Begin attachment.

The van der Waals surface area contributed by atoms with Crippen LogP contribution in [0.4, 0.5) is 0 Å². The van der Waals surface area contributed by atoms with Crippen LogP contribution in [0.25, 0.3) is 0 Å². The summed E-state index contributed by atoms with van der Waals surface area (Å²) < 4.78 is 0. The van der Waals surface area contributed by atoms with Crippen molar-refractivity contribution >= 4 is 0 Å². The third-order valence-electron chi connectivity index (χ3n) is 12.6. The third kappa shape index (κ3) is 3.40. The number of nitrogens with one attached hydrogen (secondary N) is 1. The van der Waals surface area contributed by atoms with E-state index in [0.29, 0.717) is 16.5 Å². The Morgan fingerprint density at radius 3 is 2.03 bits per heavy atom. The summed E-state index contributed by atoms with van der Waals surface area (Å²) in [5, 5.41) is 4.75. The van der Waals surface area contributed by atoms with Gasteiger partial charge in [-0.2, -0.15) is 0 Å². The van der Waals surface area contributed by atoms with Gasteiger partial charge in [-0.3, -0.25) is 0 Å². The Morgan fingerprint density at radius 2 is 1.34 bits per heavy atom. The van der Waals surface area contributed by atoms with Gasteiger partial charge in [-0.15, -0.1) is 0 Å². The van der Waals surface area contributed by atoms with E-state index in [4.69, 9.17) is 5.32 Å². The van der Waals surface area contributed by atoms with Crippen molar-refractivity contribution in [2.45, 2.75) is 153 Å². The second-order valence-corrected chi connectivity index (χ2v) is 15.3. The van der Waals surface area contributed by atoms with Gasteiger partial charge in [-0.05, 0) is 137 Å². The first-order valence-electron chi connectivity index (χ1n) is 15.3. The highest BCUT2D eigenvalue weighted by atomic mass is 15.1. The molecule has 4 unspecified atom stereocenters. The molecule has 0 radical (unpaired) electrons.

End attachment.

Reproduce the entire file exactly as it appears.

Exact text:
The van der Waals surface area contributed by atoms with Crippen LogP contribution in [0.4, 0.5) is 0 Å². The van der Waals surface area contributed by atoms with Crippen LogP contribution in [0.25, 0.3) is 0 Å². The summed E-state index contributed by atoms with van der Waals surface area (Å²) < 4.78 is 0. The van der Waals surface area contributed by atoms with Crippen molar-refractivity contribution >= 4 is 0 Å². The third-order valence-electron chi connectivity index (χ3n) is 12.6. The third kappa shape index (κ3) is 3.40. The number of nitrogens with one attached hydrogen (secondary N) is 1. The van der Waals surface area contributed by atoms with E-state index in [0.29, 0.717) is 16.5 Å². The Morgan fingerprint density at radius 3 is 2.03 bits per heavy atom. The summed E-state index contributed by atoms with van der Waals surface area (Å²) in [5, 5.41) is 4.75. The van der Waals surface area contributed by atoms with Gasteiger partial charge in [-0.2, -0.15) is 0 Å². The van der Waals surface area contributed by atoms with Gasteiger partial charge in [-0.3, -0.25) is 0 Å². The Morgan fingerprint density at radius 2 is 1.34 bits per heavy atom. The van der Waals surface area contributed by atoms with Gasteiger partial charge in [-0.15, -0.1) is 0 Å². The van der Waals surface area contributed by atoms with E-state index in [4.69, 9.17) is 5.32 Å². The van der Waals surface area contributed by atoms with Crippen molar-refractivity contribution in [2.45, 2.75) is 153 Å². The second-order valence-corrected chi connectivity index (χ2v) is 15.3. The van der Waals surface area contributed by atoms with Gasteiger partial charge in [-0.05, 0) is 137 Å². The first-order valence-electron chi connectivity index (χ1n) is 15.3. The highest BCUT2D eigenvalue weighted by atomic mass is 15.1. The molecule has 4 unspecified atom stereocenters. The molecule has 0 radical (unpaired) electrons.